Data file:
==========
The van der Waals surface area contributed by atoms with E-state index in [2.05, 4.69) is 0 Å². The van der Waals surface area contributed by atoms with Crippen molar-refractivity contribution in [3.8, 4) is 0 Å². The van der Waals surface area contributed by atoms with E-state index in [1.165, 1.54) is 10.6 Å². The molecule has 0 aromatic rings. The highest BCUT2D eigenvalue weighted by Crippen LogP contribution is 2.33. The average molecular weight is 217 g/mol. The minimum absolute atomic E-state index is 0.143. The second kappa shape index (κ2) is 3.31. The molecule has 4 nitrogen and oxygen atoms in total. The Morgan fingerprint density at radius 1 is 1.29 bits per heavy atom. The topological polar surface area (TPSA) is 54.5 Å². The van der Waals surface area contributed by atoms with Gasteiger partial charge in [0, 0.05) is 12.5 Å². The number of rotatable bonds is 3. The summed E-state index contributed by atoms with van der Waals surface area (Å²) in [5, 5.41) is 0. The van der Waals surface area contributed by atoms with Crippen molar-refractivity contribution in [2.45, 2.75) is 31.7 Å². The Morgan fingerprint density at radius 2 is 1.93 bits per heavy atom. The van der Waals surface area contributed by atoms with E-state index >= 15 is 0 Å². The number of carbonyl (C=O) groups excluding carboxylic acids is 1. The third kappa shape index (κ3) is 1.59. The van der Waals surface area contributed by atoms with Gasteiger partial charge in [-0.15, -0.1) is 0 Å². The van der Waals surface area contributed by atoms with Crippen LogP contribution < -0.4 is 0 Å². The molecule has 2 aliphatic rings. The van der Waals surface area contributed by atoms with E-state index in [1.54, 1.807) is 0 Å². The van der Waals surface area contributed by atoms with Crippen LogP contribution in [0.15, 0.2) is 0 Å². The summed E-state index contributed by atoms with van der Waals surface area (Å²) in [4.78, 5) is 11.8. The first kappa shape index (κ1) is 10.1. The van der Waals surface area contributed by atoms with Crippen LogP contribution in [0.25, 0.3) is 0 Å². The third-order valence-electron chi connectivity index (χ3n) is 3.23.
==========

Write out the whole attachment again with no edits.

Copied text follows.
The van der Waals surface area contributed by atoms with E-state index in [2.05, 4.69) is 0 Å². The van der Waals surface area contributed by atoms with Crippen molar-refractivity contribution in [3.8, 4) is 0 Å². The van der Waals surface area contributed by atoms with E-state index in [1.165, 1.54) is 10.6 Å². The molecule has 0 aromatic rings. The highest BCUT2D eigenvalue weighted by Crippen LogP contribution is 2.33. The average molecular weight is 217 g/mol. The minimum absolute atomic E-state index is 0.143. The second kappa shape index (κ2) is 3.31. The molecule has 4 nitrogen and oxygen atoms in total. The Morgan fingerprint density at radius 1 is 1.29 bits per heavy atom. The topological polar surface area (TPSA) is 54.5 Å². The van der Waals surface area contributed by atoms with Gasteiger partial charge in [0, 0.05) is 12.5 Å². The number of rotatable bonds is 3. The summed E-state index contributed by atoms with van der Waals surface area (Å²) in [5, 5.41) is 0. The van der Waals surface area contributed by atoms with Crippen molar-refractivity contribution in [2.45, 2.75) is 31.7 Å². The Morgan fingerprint density at radius 2 is 1.93 bits per heavy atom. The van der Waals surface area contributed by atoms with E-state index >= 15 is 0 Å². The number of carbonyl (C=O) groups excluding carboxylic acids is 1. The third kappa shape index (κ3) is 1.59. The van der Waals surface area contributed by atoms with Gasteiger partial charge in [-0.15, -0.1) is 0 Å². The van der Waals surface area contributed by atoms with Crippen LogP contribution < -0.4 is 0 Å². The molecule has 2 aliphatic rings. The van der Waals surface area contributed by atoms with E-state index in [1.54, 1.807) is 0 Å². The van der Waals surface area contributed by atoms with Crippen LogP contribution in [0.15, 0.2) is 0 Å². The summed E-state index contributed by atoms with van der Waals surface area (Å²) in [4.78, 5) is 11.8. The first kappa shape index (κ1) is 10.1. The van der Waals surface area contributed by atoms with Crippen LogP contribution in [0.25, 0.3) is 0 Å². The third-order valence-electron chi connectivity index (χ3n) is 3.23.